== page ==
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The Voice - February 6, 2015

2015 Legislative Session Underway


The 2015 Long Session of the NC General Assembly began on Wednesday, January 28, 2015. Leaders from both parties face challenges and opportunities with the session underway. New leadership in the state House will likely affect working relationships with the Senate, as well as the governor. A potential revenue shortfall of $200 million, to date, will complicate state budget development and put child care programs - among others - at risk.  NCLCCA has already begun talking to state legislators about issues important to licensed child care providers, including funding for NC Pre-K and Subsidy.

 

New Leadership Team Takes Over NC House


With the November elections in the rear-view mirror, Republicans retained control of both chambers of the state legislature.  Governor Pat McCrory and Senate President Pro Temp Phil Berger (R-Rockingham) will be working with a new House Speaker in Representative Tim Moore (R-Cleveland), who was elected by his Republican colleagues after former House Speaker Thom Tillis won his race for a US Senate seat. With the election of a new speaker comes a new leadership team with new staff and different legislators in charge of policy committees, including budget committees, as indicated in the links below.

Senate Standing Committee Appointments
House Standing Committee Assignments

 

Revenue Shortfall Increases Pressure on Budget-Writers


Currently, state revenue collections are coming in about $200 million lower than projected for this year. So far state leaders have not sounded any alarm bells, saying that it is too early to tell whether revenue will fall short or catch up by spring. They have also said that $200 million is minimal compared to shortfalls they have dealt with in the past, and that they’re prepared with money set aside if they have to use it to plug a budget hole. There is little doubt, however, that such a shortfall would place increased pressure on state budget writers as they address the need for increased spending in a number of areas, including education.

Enrollment growth in public schools, universities and community colleges is always a budget driver, and legislative leaders have already been talking publicly about the need to fund pay raises for teachers and other state employees. There has also been talk among key lawmakers about much-needed funding for the strained Courts system and a push from the business community and governor for new funding for transportation infrastructure. Add to the list a desire among key legislative leaders to continue to lower some state taxes and it is increasingly difficult to figure out where budget-writers will find the necessary dollars to do it all.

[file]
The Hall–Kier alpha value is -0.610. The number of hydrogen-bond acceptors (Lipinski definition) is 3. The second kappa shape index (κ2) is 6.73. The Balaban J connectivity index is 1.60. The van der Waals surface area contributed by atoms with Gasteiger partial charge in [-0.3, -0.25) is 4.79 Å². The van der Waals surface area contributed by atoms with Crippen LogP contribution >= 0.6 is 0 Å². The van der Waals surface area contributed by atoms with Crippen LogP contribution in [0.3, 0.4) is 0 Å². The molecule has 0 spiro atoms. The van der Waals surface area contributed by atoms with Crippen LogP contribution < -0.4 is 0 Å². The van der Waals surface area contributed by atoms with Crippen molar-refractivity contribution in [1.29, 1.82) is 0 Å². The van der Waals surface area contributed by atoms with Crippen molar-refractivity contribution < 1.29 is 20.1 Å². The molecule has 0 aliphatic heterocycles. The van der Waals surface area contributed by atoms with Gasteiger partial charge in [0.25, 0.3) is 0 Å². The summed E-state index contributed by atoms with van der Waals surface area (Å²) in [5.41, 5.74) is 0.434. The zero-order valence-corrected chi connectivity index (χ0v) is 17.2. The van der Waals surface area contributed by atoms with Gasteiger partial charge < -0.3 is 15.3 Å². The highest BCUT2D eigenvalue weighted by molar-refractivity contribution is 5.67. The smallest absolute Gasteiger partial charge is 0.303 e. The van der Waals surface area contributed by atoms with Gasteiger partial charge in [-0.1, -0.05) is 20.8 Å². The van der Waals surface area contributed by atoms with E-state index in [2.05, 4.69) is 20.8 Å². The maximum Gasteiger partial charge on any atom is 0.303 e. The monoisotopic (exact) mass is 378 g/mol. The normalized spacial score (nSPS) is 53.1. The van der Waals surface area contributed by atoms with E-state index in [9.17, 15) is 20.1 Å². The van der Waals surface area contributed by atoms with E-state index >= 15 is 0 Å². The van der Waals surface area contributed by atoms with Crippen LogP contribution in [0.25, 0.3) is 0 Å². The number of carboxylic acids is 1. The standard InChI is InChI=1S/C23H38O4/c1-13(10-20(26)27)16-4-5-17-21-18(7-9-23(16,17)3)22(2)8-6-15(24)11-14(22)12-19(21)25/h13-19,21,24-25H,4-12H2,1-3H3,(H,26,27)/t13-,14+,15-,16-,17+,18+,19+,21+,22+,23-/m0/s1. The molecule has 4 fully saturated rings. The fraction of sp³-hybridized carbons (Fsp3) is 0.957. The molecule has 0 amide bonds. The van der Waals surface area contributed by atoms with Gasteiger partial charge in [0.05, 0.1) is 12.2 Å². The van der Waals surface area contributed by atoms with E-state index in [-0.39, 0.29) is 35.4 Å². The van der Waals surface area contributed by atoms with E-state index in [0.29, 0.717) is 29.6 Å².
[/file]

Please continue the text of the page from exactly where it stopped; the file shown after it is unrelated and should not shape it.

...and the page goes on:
When it comes to sustaining child care and early education programs, roughly $5 million in funding for NC Pre-K last year was “non-recurring,” which means it was for one-year only. It will have to be authorized by budget writers again this year to prevent NC Pre-K cuts and lost slots for children and providers.  
A lot of what happens in North Carolina with the Subsidy program will depend on what happens at the federal level, in Washington, D.C. since much of the funding comes from the federal government.

 

NCLCCA has already been talking to key state legislators about harmful Subsidy eligibility changes made last year, asking them to address the negative consequences during this year’s session, but state legislators need to hear directly from providers in their districts. Keep an eye out for future NCLCCA emails to help you connect with your members of the House and Senate to make sure they know how child care funding impacts families in their own backyards.

 

Please also come to the NCLCCA Government Affairs Forum on Feb. 24, for important issue updates, an opportunity to get your questions answered, and a tour of the Legislative Building where we will visit with legislators together in groups.

 

House Speaker on After-School Care


In a speech outlining his priorities for the 2015 legislative session, new House Speaker Tim Moore (R-Cleveland) called for more after-school care for children and youth, suggesting public-private partnerships with organizations such as the YMCA, the Boys & Girls Club of North Carolina and Big Brothers Big Sisters to address the issue. A news article quoted the Speaker as saying, "A lot of our youth, sometimes it's that period between the end of school and when a parent or some other caretaker gets home that either good things can happen or a lot of bad things can happen." 

Speaker’s Moore’s statement presents both challenges and opportunities for licensed child care providers. His recognition of the importance of after-school care outside of the home for North Carolina children is positive and opens the door to providers for discussions with him and his staff about after-school services they offer and actions that could be taken to increase access to them. On the other hand, the speaker’s quote shows that he connects after-school care services with non-profit organizations other than licensed child care providers, which points to a need for providers – particularly those in Cleveland County, which he represents – to share information and experiences with him about their own after-school care services. If you are a provider in Cleveland County, or know one, let us know!

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